The ground-breaking Gemasolar Concentrated Solar Power (CSP) plant with storage near Seville, Spain, has marked its second anniversary with another breakthrough – producing round the clock power for a record breaking 36 consecutive days.
The power plant, owned by Torresol Energy, has been producing energy for two years since its official opening on October 4, 2011. It was the first large scale solar tower power plant to use molten salt, which captures heat during the day so that the plant can still produce energy at night.
Torresol said in a statement marking the anniversary that the plant has exceeded the expected results and has demonstrated the sturdiness of the design. Producing energy 24/7 for 36 consecutive days from solar energy “is something that no other plant has performed so far.”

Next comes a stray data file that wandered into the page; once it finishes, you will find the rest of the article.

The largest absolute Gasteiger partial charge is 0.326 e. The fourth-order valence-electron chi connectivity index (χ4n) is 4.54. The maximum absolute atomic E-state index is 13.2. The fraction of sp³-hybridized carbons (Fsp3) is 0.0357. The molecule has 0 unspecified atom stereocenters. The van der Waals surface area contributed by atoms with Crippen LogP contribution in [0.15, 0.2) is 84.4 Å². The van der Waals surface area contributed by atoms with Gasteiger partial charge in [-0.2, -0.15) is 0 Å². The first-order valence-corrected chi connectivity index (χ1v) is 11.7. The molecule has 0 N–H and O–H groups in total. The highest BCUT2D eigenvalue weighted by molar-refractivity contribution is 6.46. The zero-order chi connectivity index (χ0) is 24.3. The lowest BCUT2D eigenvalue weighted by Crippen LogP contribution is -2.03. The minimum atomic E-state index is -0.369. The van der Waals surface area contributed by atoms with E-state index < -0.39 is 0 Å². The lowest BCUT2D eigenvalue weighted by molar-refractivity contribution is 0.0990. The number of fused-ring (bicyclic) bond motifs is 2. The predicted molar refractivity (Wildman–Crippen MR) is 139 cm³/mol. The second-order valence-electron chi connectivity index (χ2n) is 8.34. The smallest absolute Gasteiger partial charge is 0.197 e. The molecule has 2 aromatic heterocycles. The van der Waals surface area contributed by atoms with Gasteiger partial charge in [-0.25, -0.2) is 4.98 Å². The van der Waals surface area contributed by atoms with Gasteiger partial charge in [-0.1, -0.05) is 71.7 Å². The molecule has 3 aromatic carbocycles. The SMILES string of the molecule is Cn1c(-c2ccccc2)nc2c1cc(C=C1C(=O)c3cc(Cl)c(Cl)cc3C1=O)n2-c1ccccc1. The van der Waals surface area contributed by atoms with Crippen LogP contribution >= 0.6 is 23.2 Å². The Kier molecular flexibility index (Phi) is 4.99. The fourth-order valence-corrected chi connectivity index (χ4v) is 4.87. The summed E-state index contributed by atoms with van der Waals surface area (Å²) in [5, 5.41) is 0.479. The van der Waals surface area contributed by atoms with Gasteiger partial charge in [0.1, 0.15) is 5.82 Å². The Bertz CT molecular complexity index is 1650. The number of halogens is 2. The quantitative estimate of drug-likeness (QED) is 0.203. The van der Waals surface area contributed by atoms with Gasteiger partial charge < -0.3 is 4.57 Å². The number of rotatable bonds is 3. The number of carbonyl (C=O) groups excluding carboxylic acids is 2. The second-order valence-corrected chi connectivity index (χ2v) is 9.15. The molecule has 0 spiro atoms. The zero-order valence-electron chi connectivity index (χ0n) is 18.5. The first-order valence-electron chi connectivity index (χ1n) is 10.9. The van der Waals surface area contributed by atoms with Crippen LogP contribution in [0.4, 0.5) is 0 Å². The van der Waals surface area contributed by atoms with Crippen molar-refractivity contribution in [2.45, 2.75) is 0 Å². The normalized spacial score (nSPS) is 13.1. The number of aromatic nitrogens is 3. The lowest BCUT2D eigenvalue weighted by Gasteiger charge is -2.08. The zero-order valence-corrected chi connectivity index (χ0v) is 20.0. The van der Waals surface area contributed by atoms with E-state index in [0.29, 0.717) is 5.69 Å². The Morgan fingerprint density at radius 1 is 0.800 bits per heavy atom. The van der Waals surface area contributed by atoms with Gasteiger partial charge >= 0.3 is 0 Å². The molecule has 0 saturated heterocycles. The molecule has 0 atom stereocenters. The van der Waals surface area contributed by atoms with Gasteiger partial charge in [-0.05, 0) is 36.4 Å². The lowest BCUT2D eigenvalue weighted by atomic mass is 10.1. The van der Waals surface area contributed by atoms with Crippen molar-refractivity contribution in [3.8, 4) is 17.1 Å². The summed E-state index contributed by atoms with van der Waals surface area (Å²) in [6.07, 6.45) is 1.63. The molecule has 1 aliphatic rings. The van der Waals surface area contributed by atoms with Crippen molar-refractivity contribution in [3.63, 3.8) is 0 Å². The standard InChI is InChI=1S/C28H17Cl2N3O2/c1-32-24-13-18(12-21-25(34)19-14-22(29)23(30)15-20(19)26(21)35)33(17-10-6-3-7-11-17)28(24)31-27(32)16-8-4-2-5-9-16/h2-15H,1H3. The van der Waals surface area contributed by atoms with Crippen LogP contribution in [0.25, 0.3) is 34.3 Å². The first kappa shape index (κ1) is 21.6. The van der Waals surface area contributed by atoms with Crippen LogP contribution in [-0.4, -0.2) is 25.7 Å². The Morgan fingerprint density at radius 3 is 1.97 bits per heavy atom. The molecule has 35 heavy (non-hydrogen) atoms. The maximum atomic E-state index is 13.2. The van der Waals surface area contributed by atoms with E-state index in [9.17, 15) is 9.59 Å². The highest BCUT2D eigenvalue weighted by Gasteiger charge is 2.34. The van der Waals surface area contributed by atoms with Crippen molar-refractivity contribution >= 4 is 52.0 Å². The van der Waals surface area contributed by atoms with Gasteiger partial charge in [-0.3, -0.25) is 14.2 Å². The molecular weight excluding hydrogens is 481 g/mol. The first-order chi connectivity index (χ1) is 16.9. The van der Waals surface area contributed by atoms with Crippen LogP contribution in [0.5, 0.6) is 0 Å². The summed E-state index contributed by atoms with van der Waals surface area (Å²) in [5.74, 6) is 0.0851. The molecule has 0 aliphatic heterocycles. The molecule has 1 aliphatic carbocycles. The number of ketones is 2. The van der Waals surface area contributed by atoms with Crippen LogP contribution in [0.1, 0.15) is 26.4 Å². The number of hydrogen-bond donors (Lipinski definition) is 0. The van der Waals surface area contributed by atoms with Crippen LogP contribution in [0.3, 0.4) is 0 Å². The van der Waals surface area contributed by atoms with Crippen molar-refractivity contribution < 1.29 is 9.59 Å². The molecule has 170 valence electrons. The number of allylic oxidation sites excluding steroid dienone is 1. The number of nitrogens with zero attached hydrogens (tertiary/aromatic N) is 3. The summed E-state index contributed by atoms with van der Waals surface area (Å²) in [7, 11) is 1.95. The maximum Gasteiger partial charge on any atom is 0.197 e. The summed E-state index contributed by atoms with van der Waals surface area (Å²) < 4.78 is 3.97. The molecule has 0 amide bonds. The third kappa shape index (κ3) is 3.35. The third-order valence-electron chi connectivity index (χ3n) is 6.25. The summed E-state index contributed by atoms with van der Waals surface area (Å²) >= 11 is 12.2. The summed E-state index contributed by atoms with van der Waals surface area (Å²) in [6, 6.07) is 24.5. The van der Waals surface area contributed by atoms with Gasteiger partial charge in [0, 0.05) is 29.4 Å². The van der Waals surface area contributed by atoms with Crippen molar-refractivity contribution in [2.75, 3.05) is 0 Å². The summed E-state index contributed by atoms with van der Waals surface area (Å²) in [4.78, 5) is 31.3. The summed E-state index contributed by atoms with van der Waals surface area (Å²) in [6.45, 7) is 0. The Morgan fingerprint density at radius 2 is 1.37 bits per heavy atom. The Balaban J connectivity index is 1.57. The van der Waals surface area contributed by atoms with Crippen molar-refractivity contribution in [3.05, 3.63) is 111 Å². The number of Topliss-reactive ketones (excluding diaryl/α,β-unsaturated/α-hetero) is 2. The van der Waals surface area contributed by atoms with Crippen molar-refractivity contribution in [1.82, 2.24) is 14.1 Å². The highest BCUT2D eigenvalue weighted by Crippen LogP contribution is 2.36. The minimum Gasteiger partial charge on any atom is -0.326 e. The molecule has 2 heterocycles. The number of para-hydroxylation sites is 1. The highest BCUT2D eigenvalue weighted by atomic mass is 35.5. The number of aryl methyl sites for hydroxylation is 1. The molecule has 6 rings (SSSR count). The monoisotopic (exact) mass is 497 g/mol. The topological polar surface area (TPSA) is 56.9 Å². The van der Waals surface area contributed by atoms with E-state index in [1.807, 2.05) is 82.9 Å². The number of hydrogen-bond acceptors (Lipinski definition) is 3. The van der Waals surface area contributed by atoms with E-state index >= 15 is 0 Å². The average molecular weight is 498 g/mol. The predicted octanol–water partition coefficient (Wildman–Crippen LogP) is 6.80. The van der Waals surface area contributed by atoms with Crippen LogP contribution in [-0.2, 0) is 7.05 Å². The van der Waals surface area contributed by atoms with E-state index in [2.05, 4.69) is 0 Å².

Molten salt is used in solar power tower systems because it provides a low-cost medium to store thermal energy and operates at temperatures that are compatible with steam turbines as well as being non-toxic and non-flammable.
According to Torresol, the Gemasolar 19.9 MW plant is capable of producing more than 110 GWh per year as well as being able to run for up to 15 hours without any solar feed.
The power plant continuously supplies power to around 27,000 homes, avoiding the release of 30,000 tones of carbon dioxide emissions into the atmosphere. Torresol says the notable increase in the plant’s power efficiency guarantees electrical production for 6,500 hours a year, 1.5 to 3 times more than other renewable energies.
This breakthrough in CSP technology comes just after the announcement of that the 375MW Ivanpah CSP solar power plant has synced its first energy to the local grid.
The Ivanpah plant is set to be the biggest solar thermal plant in the world, although it will not have storage. However, another solar tower plant is being built with molten salt storage.
These developments will come as good news for CSP as recent reports have stated that the market has grown slower than expected – due to the rapid decline of PV prices.